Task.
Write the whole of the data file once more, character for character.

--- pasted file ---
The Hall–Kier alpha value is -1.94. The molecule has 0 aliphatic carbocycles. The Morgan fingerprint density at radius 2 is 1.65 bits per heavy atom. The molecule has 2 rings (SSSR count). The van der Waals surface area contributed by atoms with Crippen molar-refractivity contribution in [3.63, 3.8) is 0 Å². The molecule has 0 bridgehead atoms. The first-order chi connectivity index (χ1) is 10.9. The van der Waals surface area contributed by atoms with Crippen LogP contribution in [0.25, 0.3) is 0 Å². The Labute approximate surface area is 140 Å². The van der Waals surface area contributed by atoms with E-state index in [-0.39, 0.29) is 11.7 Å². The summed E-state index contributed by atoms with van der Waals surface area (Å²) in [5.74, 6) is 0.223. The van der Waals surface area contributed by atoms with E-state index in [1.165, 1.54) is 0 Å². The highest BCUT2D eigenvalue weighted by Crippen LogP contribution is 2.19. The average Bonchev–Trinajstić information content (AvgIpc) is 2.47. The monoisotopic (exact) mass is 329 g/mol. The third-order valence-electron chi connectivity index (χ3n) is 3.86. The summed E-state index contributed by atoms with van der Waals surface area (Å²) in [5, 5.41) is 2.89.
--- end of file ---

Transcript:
The Hall–Kier alpha value is -1.94. The molecule has 0 aliphatic carbocycles. The Morgan fingerprint density at radius 2 is 1.65 bits per heavy atom. The molecule has 2 rings (SSSR count). The van der Waals surface area contributed by atoms with Crippen molar-refractivity contribution in [3.63, 3.8) is 0 Å². The molecule has 0 bridgehead atoms. The first-order chi connectivity index (χ1) is 10.9. The van der Waals surface area contributed by atoms with Crippen LogP contribution in [0.25, 0.3) is 0 Å². The Labute approximate surface area is 140 Å². The van der Waals surface area contributed by atoms with E-state index in [-0.39, 0.29) is 11.7 Å². The summed E-state index contributed by atoms with van der Waals surface area (Å²) in [5.74, 6) is 0.223. The van der Waals surface area contributed by atoms with E-state index in [1.165, 1.54) is 0 Å². The highest BCUT2D eigenvalue weighted by Crippen LogP contribution is 2.19. The average Bonchev–Trinajstić information content (AvgIpc) is 2.47. The monoisotopic (exact) mass is 329 g/mol. The third-order valence-electron chi connectivity index (χ3n) is 3.86. The summed E-state index contributed by atoms with van der Waals surface area (Å²) in [5, 5.41) is 2.89.